Virtual reality technology is set for a “big boom”, opening up huge opportunities for Australian startups going into next year, Virtual Reality Ventures managing director Stefan Pernar says.
With investment flowing and the hardware finally on the brink of being shipped, it’s set to be one of the biggest tech trends in 2016.
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”We’re finally getting our hands on consumer hardware,” Pernar tells StartupSmart.
“There’s been a lot of hype in this space since 2012 with the first duct tape prototype of the Oculus Rift. Now we’re on the cusp of the release of the consumer products that have been in development for so long.”
“A lot of this is going from the innovation and R&D side of things into actual production and availability.”
There’s also huge room for Australian startups to get in on the action, according to Pernar.
“There are a lot of opportunities here, especially on the innovation side of things,” he says.
“Hardware is one thing but going out and translating that into tangible business opportunities to properly utilise the hardware is completely different.
“It’s a new medium compared to TV screens, so that’s a huge challenge with so much potential.”
The big barrier for startups is the need to convince the general public of the potential of virtual reality startups.
“The biggest challenge is that VR is not only better than you imagine, it’s better than you can imagine,” Pernar says.
“You see it on TV but you can’t understand what’s going on – you really can’t translate that. It’s something you can’t talk about, you can’t explain how a lemon tastes if you’ve never had one.
“The big challenge is to get as many potential clients and consumers into headsets as possible to get that first-hand experience.”
Rapid growth in capital
Venture capital in virtual reality company has been rapidly growing over the last years, steadily increasing across the last five quarters, according to a CB Insights study.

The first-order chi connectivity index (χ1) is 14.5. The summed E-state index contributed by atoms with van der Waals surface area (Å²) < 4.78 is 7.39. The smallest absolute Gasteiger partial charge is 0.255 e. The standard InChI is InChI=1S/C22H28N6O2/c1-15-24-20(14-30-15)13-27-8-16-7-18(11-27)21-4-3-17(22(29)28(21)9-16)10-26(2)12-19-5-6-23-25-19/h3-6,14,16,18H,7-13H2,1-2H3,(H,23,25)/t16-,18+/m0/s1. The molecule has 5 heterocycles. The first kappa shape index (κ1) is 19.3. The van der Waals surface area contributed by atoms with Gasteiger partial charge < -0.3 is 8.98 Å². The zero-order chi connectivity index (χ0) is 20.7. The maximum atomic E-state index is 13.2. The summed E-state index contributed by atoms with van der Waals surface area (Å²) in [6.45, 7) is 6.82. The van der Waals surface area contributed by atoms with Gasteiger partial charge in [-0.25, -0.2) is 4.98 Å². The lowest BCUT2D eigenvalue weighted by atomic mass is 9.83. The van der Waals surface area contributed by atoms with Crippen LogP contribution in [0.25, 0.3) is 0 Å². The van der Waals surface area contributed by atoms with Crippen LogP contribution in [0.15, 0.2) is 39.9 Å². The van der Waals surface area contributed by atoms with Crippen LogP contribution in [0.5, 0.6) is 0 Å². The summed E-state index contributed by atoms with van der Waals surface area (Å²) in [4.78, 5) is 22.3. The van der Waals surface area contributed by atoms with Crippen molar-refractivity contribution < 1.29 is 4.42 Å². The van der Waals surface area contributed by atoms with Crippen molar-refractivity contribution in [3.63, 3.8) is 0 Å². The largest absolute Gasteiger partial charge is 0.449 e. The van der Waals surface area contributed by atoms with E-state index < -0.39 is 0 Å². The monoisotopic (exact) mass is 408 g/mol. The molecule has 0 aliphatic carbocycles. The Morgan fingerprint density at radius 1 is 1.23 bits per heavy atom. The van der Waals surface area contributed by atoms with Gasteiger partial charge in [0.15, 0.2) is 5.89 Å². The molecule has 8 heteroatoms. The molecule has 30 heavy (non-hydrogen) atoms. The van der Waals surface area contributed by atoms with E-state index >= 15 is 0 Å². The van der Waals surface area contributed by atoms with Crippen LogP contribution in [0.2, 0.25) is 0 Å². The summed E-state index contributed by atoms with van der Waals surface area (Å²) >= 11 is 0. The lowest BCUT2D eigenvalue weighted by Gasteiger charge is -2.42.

VR companies raised $US408 million in total in the first nine months of 2015, nearly triple what was raised the year before in the same time.
Locally, New Zealand startup 8i raised $US14 million for its technology allowing people to interact through virtual reality, while a Melbourne startup wants to provide a WordPress-like platform to allow merchants to incorporate VR technology to existing sites.
Pernar says the amount of funding for VR startups is only set to increase.
“The early smart money is getting in and there’s going to be a big boom going forward in 2016,” he says.
“Every second story on virtual reality is about a seed funding round and that’s only going to continue.”
Room for local startups
To make the most of this growing trend, he says startups should be looking for their own niche rather than focusing on what anyone can do.
“As a startup I would stay away from the real estate market,” Pernar says.
“Everyone and their dog can buy some hardware and do real estate scans.
“For startups there is potential in enabling storytelling and locomotion in virtual reality – that’s a really big one.”
With 2016 set to be a cornerstone year for virtual reality, Pernar hopes to see all the growth in Australia consolidated and nurtured.
“I want to see a dedicated major event for virtual reality, bringing all the players onto one table to provide a one-stop shop and give opportunities for corporates and enterprise –level customers who are ready to take it to the next level,” he says.
“It’s extremely exciting going into 2016.”